Mario Vargas Llosa: Nobel prize-winner punched Gabriel Garcia Marquez to make a political point
The writer Mario Vargas Llosa, a leading figure of the so-called "Boom" in Latin American literature in the 1960s and '70s and an outsize political figure in his native Peru, has won the 2010 Nobel Prize in Literature.
The Swedish Academy, announcing the award early Thursday, said Vargas Llosa took this year's prize for "his cartography of structures of power and his trenchant images of the individual's resistance, revolt, and defeat." Vargas Llosa, 74, is the first Latin American and Spanish-language writer to win the award since Mexican essayist and poet Octavio Paz, who won the Nobel in 1990. The last South American author to win the award, in 1982, is Gabriel Garcia Marquez.
Born in 1936 in the provincial Peruvian city of Arequipa, Vargas Llosa was sent to a military school before going on to study law and literature in Lima and Madrid. He later worked as a journalist in Paris for Agence France-Presse. His early experiences in a military setting inspired his first novel, "La cuidad y los perros" (1963), which appeared in English as "The Time of the Hero." The book was hailed for its literary innovation but sparked controversy and condemnation by Peru's military.
Vargas Llosa went on to write more than two dozen titles in fiction, nonfiction, drama, and journalism, and he continues to write and publish.
He first heard he had won the award early Thursday morning from a Peruvian radio station that reached the author in New York. Vargas Llosa initially thought the call was a prank, the Peruvian newspaper El Comercio reported (link in Spanish). When he was read the Swedish Academy's reasons for awarding him the Nobel, the author reportedly remarked: "Look, how nice. I hope it's true."
Politics have defined Vargas Llosa's life and literary output. He supported the Cuban Revolution but by the 1970s had become one of the sharpest critics of Fidel Castro. In 1990, in a conversation with Paz live on Mexican television, he coined the now-famous phrase describing Mexico's quasi-authoritarian regime under the Institutional Revolutionary Party as "the perfect dictatorship."
In 1990, at the height of the bloody Shining Path guerrilla insurgency, Vargas Llosa ran for the presidency of Peru as a "reform-minded, center-right candidate," Reuters notes. "He proposed budget-cutting and free-market policies, which appealed to wealthy conservatives but alarmed the poor." The author lost the election to Alberto Fujimori, and disappointed many in Peru when he left the country for Spain.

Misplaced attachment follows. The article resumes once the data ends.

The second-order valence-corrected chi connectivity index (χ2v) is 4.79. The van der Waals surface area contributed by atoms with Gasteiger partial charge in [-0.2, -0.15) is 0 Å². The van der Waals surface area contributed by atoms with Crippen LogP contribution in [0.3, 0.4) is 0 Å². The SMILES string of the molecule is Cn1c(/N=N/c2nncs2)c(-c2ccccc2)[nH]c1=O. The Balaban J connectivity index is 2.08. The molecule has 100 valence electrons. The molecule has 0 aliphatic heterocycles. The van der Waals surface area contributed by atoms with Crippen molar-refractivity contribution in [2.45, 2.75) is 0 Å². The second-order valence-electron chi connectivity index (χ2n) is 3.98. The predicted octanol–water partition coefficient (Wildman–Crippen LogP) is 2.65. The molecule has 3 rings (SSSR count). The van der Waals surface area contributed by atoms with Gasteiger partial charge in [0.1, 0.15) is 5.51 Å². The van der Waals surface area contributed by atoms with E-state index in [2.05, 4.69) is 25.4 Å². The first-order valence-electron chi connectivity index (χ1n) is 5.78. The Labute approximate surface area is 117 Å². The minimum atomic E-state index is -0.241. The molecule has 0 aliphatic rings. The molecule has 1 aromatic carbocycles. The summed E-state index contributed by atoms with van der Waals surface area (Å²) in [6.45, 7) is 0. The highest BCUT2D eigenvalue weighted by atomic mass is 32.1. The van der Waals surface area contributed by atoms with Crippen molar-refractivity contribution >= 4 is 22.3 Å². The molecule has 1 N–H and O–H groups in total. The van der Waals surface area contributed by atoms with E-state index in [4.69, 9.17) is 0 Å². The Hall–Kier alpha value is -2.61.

In recent years, Vargas Llosa has traded barbs with Venezuelan President Hugo Chavez. In an infamous incident in a Mexico City theater in 1976, Vargas Llosa punched his former friend Garcia Marquez in the eye over personal and political disputes. The two have been estranged ever since.
On Thursday, Peruvian President Alan Garcia called the Nobel announcement a "great day for Peru" and dubbed Vargas Llosa a "universal Peruvian" (link in Spanish). El Comercio has an interesting Google Maps feature pinpointing locations throughout the world where Vargas Llosa has lived or been honored. The direct link, in Spanish, is here.
In an 2002 interview with The Guardian, Vargas Llosa gave some insight on his view of the writer's role in society: "I think a writer has some kind of responsibility at least to participate in the civic debate. I think literature is impoverished, if it becomes cut from the main agenda of people, of society, of life."
Vargas Llosa currently lives in New York while he lectures at Princeton University. Here is a summary of five essential novels by Vargas Llosa. His newest book, El Pais reports, is titled "El Sueño del Celta," or "The Celtic's Dream," and described it as an "adventure that begins in the Congo in 1903 and ends in a jail in London in 1916."
-- Daniel Hernandez in Mexico City
Photo: Author Mario Vargas Llosa. Credit: El Pais